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Are you wanting RO because you think it is healthier? Drinking RO water all day is actually bad for you. It leaches the chemicals and minerals from your body because that is what water does. If it has nothing in it and it comes into contact with stuff it can absorb, it will absorb it until it becomes saturated. Mineral deficiency is common if you drink nothing but. I bought a countertop purifier with hot and cold taps on it. It came with an R/o unit and a filter unit. I dsconnected the RO portion and just run the 4 filters. My unit is a Global Water model G4CT


Not so much drinking water for me as for my 2 dogs. Plus I need to run a couple of humidifiers. I need to strip out the minerals for the humidifiers.
 
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Discussion Starter #14 (Edited)
Are you wanting RO because you think it is healthier? Drinking RO water all day is actually bad for you. It leaches the chemicals and minerals from your body because that is what water does. If it has nothing in it and it comes into contact with stuff it can absorb, it will absorb it until it becomes saturated. Mineral deficiency is common if you drink nothing but. I bought a countertop purifier with hot and cold taps on it. It came with an R/o unit and a filter unit. I dsconnected the RO portion and just run the 4 filters. My unit is a Global Water model G4CT


That looks like a nice unit.

I have narrowed it down to this unit from iSpring. It has 2 things that are not usually supplied. A UV sterilizer to kill any bugs, and a pump to get the water pressure up. The pump will cut waste water in half, really speed up the fill time plus boost the tap pressure. They have many versions, this one having all the filter options. They are priced at $515 CAD as the best price I could find. The company seems to work at good customer service and they answer the phone etc. It has 7 stages, plus the UV and pump. The stage under the chrome UV sterilizer is a remineralizing filter that puts trace minerals back in for tastier and supposedly healthier water. I will add a couple of Y adapters with flow routing to include or bypass this stage.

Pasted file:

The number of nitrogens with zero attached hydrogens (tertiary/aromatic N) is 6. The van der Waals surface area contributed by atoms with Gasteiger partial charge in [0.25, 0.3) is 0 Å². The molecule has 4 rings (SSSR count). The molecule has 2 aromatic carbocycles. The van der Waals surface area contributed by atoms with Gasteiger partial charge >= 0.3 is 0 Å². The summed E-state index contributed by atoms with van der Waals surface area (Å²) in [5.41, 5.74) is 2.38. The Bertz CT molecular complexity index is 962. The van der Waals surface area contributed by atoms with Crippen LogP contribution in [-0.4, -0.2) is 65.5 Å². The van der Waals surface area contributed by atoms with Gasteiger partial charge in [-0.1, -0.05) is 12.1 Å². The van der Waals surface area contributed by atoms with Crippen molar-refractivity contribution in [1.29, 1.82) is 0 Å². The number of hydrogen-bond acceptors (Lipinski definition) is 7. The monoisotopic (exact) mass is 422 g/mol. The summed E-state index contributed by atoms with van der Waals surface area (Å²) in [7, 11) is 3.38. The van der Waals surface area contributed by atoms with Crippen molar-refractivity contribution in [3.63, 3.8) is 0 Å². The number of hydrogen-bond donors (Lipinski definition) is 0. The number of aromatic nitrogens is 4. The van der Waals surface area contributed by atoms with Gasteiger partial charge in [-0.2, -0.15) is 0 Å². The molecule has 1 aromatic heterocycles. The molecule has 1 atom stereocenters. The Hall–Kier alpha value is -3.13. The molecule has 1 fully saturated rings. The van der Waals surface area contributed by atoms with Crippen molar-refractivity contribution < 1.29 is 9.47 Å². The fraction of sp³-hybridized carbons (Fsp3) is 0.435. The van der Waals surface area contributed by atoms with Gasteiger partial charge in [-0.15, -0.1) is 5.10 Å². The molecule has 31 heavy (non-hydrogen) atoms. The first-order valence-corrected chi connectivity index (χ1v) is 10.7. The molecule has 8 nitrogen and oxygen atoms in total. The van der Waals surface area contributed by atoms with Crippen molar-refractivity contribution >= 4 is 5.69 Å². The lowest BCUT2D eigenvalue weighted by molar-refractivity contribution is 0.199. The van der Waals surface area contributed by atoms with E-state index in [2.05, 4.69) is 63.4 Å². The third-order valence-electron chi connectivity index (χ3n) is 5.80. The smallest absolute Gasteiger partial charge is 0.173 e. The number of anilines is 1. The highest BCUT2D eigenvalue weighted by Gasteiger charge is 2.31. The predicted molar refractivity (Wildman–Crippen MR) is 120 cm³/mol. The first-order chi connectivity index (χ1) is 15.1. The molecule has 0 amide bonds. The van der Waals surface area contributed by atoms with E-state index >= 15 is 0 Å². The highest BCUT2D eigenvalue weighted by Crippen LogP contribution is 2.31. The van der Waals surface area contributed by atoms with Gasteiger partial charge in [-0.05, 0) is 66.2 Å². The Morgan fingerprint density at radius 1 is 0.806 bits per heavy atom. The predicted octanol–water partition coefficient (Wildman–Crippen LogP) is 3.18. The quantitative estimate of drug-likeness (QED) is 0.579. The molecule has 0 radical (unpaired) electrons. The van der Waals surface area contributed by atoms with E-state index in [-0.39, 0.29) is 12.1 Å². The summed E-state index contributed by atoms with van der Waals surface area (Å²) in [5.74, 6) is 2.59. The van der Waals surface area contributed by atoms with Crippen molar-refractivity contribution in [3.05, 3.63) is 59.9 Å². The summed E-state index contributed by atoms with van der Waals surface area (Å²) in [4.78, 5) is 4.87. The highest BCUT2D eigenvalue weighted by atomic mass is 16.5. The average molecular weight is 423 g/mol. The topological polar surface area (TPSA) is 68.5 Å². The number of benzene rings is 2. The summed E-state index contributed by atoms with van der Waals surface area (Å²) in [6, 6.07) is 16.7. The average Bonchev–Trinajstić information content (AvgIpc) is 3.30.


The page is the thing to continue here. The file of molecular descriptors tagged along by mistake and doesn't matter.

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The pump will help a lot. Without a pump, the membrane on the one unit I maintained could only deliver about 10gal/day, even though it was rated for 100gpd. It took a long time to fill the 3 gal. tank and a long time to fill a jug of water too. I don't really understand how it cuts waste water though. Maybe less membrane rinse water required, which goes down the drain.
Looks like a good system, and they have omitted the troublesome DI stage that is usually not required anyway (unless you are the fish in the aquarium ;) ).
 
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The pump will help a lot. Without a pump, the membrane on the one unit I maintained could only deliver about 10gal/day, even though it was rated for 100gpd. It took a long time to fill the 3 gal. tank and a long time to fill a jug of water too. I don't really understand how it cuts waste water though. Maybe less membrane rinse water required, which goes down the drain.
Looks like a good system, and they have omitted the troublesome DI stage that is usually not required anyway (unless you are the fish in the aquarium ;) ).
What is the DI stage?

The reason there is less waste water is:

 

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Thanks, that makes sense. Lower drain to pure ratio, which is probably because of less membrane rinsing needed at higher pressure.
DI is deionization. It's supposed to get rid of TDS (total dissolved solids), but that is what your membrane is doing anyway. Supposedly more critical for aquarium usage, but some RO systems for drinking water do have a DI stage. It can make the water smell, that's why I think you're better off without it.
 
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I installed the unit yesterday. It seems to work fine. A larger tank would be nice, but for now this is great to have.